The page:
In my recent column on XML storage, I referenced a Microsoft-provided example of an inventory database. A retailer (I think an online one) wanted to manage books and DVDs and so on, and search across attributes that we common to the different entity kinds, such as title.
Obviously, there are relational alternatives. Items have unique SKU numbers, and they have one of a limited number of kinds, and a set of integrity constraints could mandate that an item was listed in the appropriate table for its kind and no other, and then common attributes could be search on via views that amounted to unions (or derived tables kept synchronized via their own integrity constraints).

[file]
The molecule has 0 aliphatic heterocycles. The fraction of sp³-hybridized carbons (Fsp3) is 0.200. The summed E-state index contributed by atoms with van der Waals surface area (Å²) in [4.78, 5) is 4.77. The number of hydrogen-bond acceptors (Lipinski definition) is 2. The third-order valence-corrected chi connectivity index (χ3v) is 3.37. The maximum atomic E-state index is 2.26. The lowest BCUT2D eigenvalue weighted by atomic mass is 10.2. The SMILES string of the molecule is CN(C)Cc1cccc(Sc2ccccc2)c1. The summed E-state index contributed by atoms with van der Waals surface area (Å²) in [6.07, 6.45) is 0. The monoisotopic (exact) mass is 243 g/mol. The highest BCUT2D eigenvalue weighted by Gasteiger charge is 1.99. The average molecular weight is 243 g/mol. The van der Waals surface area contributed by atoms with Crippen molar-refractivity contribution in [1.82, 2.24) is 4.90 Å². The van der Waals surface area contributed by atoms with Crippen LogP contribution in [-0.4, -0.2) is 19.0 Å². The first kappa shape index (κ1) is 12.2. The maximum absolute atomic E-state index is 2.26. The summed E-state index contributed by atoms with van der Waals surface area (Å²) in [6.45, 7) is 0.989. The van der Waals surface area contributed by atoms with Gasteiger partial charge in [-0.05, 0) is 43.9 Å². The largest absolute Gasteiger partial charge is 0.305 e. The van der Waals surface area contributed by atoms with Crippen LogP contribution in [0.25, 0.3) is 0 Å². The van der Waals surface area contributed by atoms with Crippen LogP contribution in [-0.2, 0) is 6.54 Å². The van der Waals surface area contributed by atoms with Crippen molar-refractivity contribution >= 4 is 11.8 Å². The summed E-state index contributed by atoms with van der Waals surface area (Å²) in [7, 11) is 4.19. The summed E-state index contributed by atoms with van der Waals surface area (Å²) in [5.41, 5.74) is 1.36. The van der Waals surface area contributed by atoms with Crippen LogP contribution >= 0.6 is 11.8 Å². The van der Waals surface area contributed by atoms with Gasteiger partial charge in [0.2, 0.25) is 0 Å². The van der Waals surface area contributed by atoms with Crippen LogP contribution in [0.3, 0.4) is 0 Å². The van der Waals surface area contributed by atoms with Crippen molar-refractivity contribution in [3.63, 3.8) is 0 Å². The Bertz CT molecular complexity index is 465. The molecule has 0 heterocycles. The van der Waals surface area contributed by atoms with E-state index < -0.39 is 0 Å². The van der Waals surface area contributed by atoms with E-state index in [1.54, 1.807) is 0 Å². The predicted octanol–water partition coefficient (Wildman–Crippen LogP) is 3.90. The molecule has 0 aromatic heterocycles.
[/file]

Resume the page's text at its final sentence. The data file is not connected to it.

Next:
I pushed back at Microsoft — which is, you may recall, not just an XML advocate but also one of the largest RDBMS vendors — with this kind of reasoning, and they responded with the following, which I just decided to (with permission) post verbatim.
“If all you ever do is manage books and DVDs, then managing them relationally works well, especially if their properties do not change. However, you many want to add CDs and MP3 on memory cards and many other items that all have different properties. Then you quickly run into an administration overhead and may not be able to keep up with your schema evolution (and you need an additional DBA for managing the complex relational schema). Even if you use a relational approach that stores common properties in joint tables, the recomposition costs of the information for one item may become too expensive to bear.”